You might not have noticed, but a movement has quietly been growing for the past few years.
I’m not talking about basketball in Foggy Bottom or superhero movies. I’m talking about podcasts. In light of the popular show “Serial”, an investigation into a 15-year-old murder case that’s averaged 3.1 million listeners every week this winter, podcasts are the latest medium on everyone’s radar.
But podcasts have been around much longer than just the few months since “Serial” (which, full disclosure, I haven’t listened to yet) was released. Since the early 2000s, hundreds of podcasts have entertained audiences on the commute home or while they shop for groceries.
These are a few of my favorites.
“Planet Money” by NPR
I’m minoring in economics, which means I pretend to know a little about the mechanics of the economy. If you want to pretend, too, you should listen to “Planet Money.”
The podcast sheds light on the seemingly intangible world of economics by relating it to everyday life. From discussions about the drastic drop in the price of HDMI cables to the astronomical cost of textbooks, “Planet Money” explains how economics creeps into just about everything we do.
My personal favorite episode is No. 561, which looked at the 1964 World Fair’s predictions for the future and how they stack up to reality.
“Reply All” by Gimlet Media
This podcast’s hosts, PJ and Alex, talk everything Internet culture. They explain why domain names can be so pricey – one of the domains they use for the show is www.replyall.limo because www.replyall.com was too expensive – and explore an app that’s like Instagram, except instead of posting a #BrunchSelfie, doctors post photos from on the job.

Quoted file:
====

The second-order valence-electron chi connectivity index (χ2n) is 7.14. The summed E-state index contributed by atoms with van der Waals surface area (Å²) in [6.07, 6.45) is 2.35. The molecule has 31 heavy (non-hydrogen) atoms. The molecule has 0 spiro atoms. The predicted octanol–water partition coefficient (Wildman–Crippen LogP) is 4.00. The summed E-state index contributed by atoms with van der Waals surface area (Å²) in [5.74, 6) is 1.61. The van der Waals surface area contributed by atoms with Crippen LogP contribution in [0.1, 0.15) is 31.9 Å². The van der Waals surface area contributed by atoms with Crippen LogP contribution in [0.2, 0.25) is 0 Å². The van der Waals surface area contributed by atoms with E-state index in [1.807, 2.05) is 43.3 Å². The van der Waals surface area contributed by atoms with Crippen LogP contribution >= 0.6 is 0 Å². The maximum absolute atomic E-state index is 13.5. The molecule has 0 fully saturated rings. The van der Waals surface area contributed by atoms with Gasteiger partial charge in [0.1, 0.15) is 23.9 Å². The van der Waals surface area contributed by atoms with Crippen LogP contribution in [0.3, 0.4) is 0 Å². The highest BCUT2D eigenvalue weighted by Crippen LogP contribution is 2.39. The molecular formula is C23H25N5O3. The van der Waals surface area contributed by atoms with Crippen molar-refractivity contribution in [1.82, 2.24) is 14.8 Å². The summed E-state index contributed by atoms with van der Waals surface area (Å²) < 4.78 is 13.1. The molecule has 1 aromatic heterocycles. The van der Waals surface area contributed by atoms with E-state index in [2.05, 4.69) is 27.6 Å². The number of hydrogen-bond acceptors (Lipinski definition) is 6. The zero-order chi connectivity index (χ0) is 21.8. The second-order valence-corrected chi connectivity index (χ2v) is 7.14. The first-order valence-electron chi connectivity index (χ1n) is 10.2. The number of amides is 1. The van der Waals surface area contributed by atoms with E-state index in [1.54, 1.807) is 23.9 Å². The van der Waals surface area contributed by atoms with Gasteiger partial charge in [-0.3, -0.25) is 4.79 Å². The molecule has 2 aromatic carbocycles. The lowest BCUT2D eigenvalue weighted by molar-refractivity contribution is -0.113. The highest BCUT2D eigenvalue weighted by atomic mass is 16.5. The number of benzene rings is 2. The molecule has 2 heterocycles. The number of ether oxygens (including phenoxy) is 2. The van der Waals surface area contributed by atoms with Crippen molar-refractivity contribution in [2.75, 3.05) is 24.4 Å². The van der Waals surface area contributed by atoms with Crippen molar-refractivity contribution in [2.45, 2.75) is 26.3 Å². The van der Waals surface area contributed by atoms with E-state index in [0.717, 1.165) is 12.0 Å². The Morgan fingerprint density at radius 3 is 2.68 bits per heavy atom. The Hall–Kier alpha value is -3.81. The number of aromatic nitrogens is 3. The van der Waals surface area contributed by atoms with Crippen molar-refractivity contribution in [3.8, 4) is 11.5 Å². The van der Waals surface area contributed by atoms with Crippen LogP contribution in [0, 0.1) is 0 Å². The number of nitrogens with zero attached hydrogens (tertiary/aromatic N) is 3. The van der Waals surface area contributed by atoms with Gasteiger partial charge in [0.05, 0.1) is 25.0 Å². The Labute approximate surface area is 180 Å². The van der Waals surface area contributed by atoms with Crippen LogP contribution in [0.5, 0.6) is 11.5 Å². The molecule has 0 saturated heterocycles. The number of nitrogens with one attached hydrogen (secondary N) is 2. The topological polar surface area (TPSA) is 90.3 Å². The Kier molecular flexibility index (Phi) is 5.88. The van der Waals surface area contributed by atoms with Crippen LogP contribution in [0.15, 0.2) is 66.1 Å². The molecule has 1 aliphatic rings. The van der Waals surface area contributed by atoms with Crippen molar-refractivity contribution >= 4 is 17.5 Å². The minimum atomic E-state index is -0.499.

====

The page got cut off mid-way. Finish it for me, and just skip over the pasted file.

“Reply All” was created by Gimlet Media, a company that hopes to capitalize on the increasing popularity of podcasts. As a bonus, you can check out its other podcast, “StartUp”, in which Gimlet’s founders stumble through the challenges of creating – you guessed it – a startup company.
“This American Life” by WBEZ
You can’t talk about good podcasts without mentioning the gold standard of podcasts, “This American Life.” You’ve probably heard of the show’s host, Ira Glass, who leads a talented team of journalists and storytellers that put together hour-long shows with several acts focusing on a broader theme.
Every week of “This American Life” offers fantastic coverage of wide-reaching topics. One week the team will discuss struggling schools, and the next, it’ll talk about a blind man who “sees” by echolocation. In nicer weather, I block out an hour of my time to sit in Lafayette Square just to listen to the show.
If you haven’t heard this podcast before, stop what you’re doing, pick one at random and start listening. You’ll thank me later. (See further instructions for listening to podcasts below.)
“Rooster Teeth Podcast” by Rooster Teeth
This last podcast is a serious departure from the other three, which teach you something new about the world and make you a tad smarter. The “Rooster Teeth Podcast,” on the other hand, not so much.
The hosts, all employees of the Austin-based Internet entertainment company of the same name, spend their time on the show drinking beers and telling stories. They are juvenile at times (OK, all the time) and can be crude, but they also may be the funniest people on the planet.
From yelling about television shows to having wildly inaccurate conversations about science, the crew keeps me coming back every week for an hour of laughs.
Now that I’ve convinced you podcasts should be your next major time investment, you’ll probably want to learn how to tune in to them. Fortunately for you, there are several ways you can listen in.
All of the above stream online, and there are apps that allow you take them on the go. If you have an Apple device, the company’s free Podcasts app is my personal choice. A popular option for Android users is Stitcher, which is also free.